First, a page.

You CAN Train your Taste Buds to Enjoy Veggies!
Without exception, everyone wants to feel their best and thrive, yet the path to this state of nirvana is highly debated with all of the quick-fix diets out there. In my over 26 years of experience in the food world, I’ve found there to be one essential strategy that is frequently ignored: Having a good set of taste buds. You can train your taste buds to make choices to support eating a variety of nutrient-dense foods.
As a health coach, if I tell you start eating as many green veggies as you can, it might bring you to tears if you have never been able to stomach spinach. You have to begin by changing what you crave, and the way is through your mouth. If you build your house with powerful nutrition, you set up a proverbial fortress, guarding against oxidation, degenerative disease, and atrophy.
Can you Choose Broccoli over Brownies?
Imagine choosing broccoli over brownies? Carrots over cake? Kale over potato chips? It’s possible. There is a process to firm up those flabby taste buds. Your palate is pretty much set by the time you’re five years old, and if you’ve grown up eating tons of sugar and refined, processed foods, chances are you were left to languish in the land of colorless foods, such as hot dogs, mac and cheese, hamburgers, fries, and pancakes. Blame it on your parents.
The good news is that it’s never too late to rotate your plate and train your taste buds. Reconditioning your palate to crave health-boosting foods is a formula. Taste buds are highly complex structures. Thousands of them respond to temperature, and the physical sensations from food or drink coupled with smell send signals to the brain and ignite a perception—savory, sweet, acidic, acrid, bland, salty, balanced, and the range in between.
Conditioning Your Taste Buds
The average person is born with about ten thousand taste buds, which explains why certain foods may taste stronger to children and why accepting different flavor profiles can be so challenging. Just like muscles, those taste buds need to be conditioned, tested, and strengthened so they can take on abroad spectrum of those flavors.
This doesn’t mean you have to quit the less-healthy foods you love cold turkey. It simply means you’re diversifying and developing a taste for more nutrient-dense sustenance. Flexing your taste buds means retraining them with the same focus and energy that you would use if you were strength training at the gym.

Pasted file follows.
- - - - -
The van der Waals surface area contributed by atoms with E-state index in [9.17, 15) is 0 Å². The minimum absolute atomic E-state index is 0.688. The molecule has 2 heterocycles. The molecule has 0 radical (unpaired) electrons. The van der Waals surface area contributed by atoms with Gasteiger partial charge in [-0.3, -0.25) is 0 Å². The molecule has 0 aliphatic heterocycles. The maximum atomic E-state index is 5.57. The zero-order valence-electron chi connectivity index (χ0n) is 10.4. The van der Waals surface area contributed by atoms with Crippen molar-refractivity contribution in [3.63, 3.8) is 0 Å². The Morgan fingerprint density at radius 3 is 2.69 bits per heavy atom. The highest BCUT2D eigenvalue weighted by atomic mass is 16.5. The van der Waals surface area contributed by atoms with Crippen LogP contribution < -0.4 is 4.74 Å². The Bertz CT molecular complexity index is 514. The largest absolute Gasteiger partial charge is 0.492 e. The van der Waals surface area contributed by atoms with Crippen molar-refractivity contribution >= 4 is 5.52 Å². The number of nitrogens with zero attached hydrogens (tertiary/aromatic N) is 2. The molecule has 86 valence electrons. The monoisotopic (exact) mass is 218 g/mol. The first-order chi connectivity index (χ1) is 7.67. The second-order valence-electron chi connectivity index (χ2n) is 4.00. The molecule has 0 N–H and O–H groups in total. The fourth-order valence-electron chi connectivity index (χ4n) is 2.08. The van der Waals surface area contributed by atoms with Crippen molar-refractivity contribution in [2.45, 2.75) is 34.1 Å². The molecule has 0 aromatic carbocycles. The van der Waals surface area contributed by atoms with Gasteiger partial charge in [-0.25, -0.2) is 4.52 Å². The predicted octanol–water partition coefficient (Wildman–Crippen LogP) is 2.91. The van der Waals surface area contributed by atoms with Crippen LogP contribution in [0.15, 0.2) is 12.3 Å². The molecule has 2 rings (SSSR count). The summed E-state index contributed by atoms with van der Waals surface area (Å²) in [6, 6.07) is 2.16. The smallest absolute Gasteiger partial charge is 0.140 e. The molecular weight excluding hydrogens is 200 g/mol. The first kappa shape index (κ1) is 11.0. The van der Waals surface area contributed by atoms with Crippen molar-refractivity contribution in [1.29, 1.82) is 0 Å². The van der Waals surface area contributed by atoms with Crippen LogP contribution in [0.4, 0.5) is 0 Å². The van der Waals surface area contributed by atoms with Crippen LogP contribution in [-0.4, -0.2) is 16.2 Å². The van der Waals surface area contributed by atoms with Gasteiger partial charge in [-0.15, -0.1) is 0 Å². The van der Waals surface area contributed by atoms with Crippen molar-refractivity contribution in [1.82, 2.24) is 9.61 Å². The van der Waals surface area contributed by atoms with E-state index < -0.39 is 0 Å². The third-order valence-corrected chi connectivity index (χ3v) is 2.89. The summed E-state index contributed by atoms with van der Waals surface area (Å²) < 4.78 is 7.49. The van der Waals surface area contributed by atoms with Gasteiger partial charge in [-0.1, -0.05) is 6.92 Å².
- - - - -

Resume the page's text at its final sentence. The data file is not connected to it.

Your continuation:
By developing a taste for the sour, bitter, and umami—that fifth taste profile that is often described as meaty or savory and results from a combination of amino acids—you’ll learn to love foods such as spinach and other nutritious greens, celery, seaweed, citrus, mushrooms, and tomatoes, which will forever change how you eat and will help you naturally fight disease.
You can transform how you build your meals, reset your taste buds, and refine your waistline to head into a new decade, armored up.
Get Your Taste Buds Back on Track
1. Build your plate starting with non-starchy veggies.
Any of the veggies from my “All You Can Eat Buffet” are suggested. (Some of these include artichokes, bell peppers, broccoli, Brussels sprouts, cabbage, fennel, leeks, turnips, and more.)
2. Start in the morning with good quality protein and mostly plant-based fat, and avoid sugary foods to stabilize your blood sugar.
This can include any of my egg dishes, chia seed pudding. (Yes, you can have pudding for breakfast!), or smoothies made with mostly green veggies and a handful of low-glycemic fruit like berries and apples.
3. Combine protein, fat, and complex carbs in every meal.
Focus your meals on bitter, sour, and umami flavors.
4. Eat smaller reconditioning meals every 3 to 4 hours.
Eating smaller meals to keep your energy high, rev your metabolism, and sustain your blood sugar so you never feel hungry.
See the Taste bud Reconditioning Flights (in Eat Like You Give a Fork) for more. The flights include at least five bites or sips of the following ingredients daily for eight days: tomatoes, mushrooms (other than white button), dark leafy greens, celery, avocado, and toasted seaweed. Non-meat eaters also include at least one of the following: quinoa, seaweed, pickled foods, tempeh, miso, edamame. Meat and seafood eaters can also include items listed in Eat Like You Give A Fork.
5. Enjoy at least one raw or mostly raw meal a day.
This helps you get the maximum benefit out of your nutrients, enzymes, and probiotics without cooking them off.
6. Drink the Real Vitality Tonic.
The Real Vitality Tonic is a warm, raw apple cider, cinnamon and ginger drink. Drink this for eight days after your first meal of the day and again with your other meals.
Drink cold water in between meals instead of with your food.
7. Give your full focus to your food.
Sit down, put aside the technology and eat slowly, tasting every bite and knowing each forkful is building your house to greatness. This is your time to fall in love with flavor again.
Mareya Ibrahim is an Author, Chef, and the Founder of Eat Cleaner. Text FITFOODIE to 22828 to get her free 7-Day Reset and more information about the book, Eat Like You Give a Fork: The Real Dish on Eating to Thrive: eatcleaner.com.